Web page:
National Post (National Edition)
Publishers claim validation from lawsuit
Anti-trust action brought against Google by states
NEW YORK • For more than a decade, Google assured publishers its online advertising tools were designed to help them make more money. Many were skeptical.
Earlier this month, an antitrust lawsuit by Texas and nine other states against Google gave publishers' frustrations a legal voice, alleging that the tech giant runs a digital advertising monopoly and rigs the market in its favor.
“One of the messages news publishers always get is, `Stop complaining. Google just has better ad products,'” said David Chavern, the president of the News Media Alliance, a news-publisher trade group. The suit showed “they also controlled everything about the market, and that has had really bad and profound effects on publishers,” he said.
Several publishers cooperated with the states to build a case, people familiar with the situation said, and much of the suit lines up with the complaints publishers have made about Google for several years.
GOOGLE KNEW THAT DYNAMIC ALLOCATION PREVENTED COMPETITION
AMONG EXCHANGES AND DID NOT MAXIMIZE PUBLISHER REVENUE.
— LAWSUIT LANGUAGE ON FEATURE OF GOOGLE'S AD SERVER
THAT ALLOWED ADVERTISERS TO BID IN REAL TIME FOR AD SPACE
Publishing executives say they were surprised by the volume of internal Google documentation included in the suit. Communications between Google employees, much of it redacted, suggest the employees were aware Google advertising tools didn't always help publisher clients make more money than other ad tools, according to the suit.
The lawsuit said “Google employees agreed that, in the future, they should not directly lie to publishers,” citing Google employees' largely redacted expressions of worry over the way ad tools had been positioned to publishers.
According to a section of an unredacted draft version of the suit viewed by The Wall Street Journal, one senior Google employee fretted that one of Google's tools “generates suboptimal yields for publishers and serious risks of negative media coverage” if it were “exposed externally.” The filed suit redacts this employee's comment.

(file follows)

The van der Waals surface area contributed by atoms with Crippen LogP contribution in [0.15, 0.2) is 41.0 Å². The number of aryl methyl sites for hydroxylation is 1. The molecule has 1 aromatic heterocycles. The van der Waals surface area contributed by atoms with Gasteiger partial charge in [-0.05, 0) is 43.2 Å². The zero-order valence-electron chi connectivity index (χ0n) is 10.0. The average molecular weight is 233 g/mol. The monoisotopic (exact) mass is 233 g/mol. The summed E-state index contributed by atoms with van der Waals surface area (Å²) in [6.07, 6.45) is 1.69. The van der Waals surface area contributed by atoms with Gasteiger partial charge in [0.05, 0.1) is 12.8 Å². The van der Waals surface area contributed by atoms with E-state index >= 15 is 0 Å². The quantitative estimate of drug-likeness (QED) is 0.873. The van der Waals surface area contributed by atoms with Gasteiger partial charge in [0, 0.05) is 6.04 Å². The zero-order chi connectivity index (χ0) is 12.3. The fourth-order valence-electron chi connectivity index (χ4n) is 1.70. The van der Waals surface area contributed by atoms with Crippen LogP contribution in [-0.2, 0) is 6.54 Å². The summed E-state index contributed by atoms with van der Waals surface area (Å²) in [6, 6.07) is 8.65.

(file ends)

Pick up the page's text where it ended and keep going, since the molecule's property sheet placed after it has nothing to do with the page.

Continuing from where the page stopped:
Google has called the suit meritless. A Google spokeswoman said the suit was drafted from the point of view of Google's critics and their consultants, adding that the ad-tech industry is crowded and competitive.
Wall Street Journal publisher News Corp., an outspoken Google critic, was among the companies contacted by antitrust investigators, along with New York Times Co., Gannett Co., Nexstar Media Group Inc., Condé Nast and others, people familiar with the matter said.
Most publishers depend on Google's ad products to generate revenue. Google controls more than 90 per cent of the market for the tools that large publishers use to put their ad space up for sale and dominates every link in the chain that connects publishers to online advertisers.
Some publishers, including News Corp., are in talks to license content to Google for a product called Google News Showcase, people familiar with the situation said.
Matthew Schruers, president of the Computer & Communications Industry Association, a Washington-based trade association that includes Google, said the digital-advertising marketplace has gained ground over more traditional forms of advertising in recent years because advertisers find it is often the best return on their investment. “The price of digital ads has fallen dramatically over the past decade,” he said.
This trend had been good for advertisers but less so for publishers, he said.
Much of the states' suit focuses on Google's ad server, a tool that helps publishers put ad space up for sale, and how it interacts with the other key elements of Google's empire: its ad exchange, the marketplace where ad deals are struck in real time; and the buying tools used by advertisers. A key advantage that Google has over rivals is that it can keep track of internet users with a single identifier in all these products.
The suit highlighted “dynamic allocation,” a feature of Google's ad server that allowed advertisers using Google's ad exchange to bid in real time for ad space on publishers' websites, armed with information about prices publishers had set for other exchanges, ensuring that bids through Google could always win. Publishers had long complained this feature hurt competition that drove down their ad prices.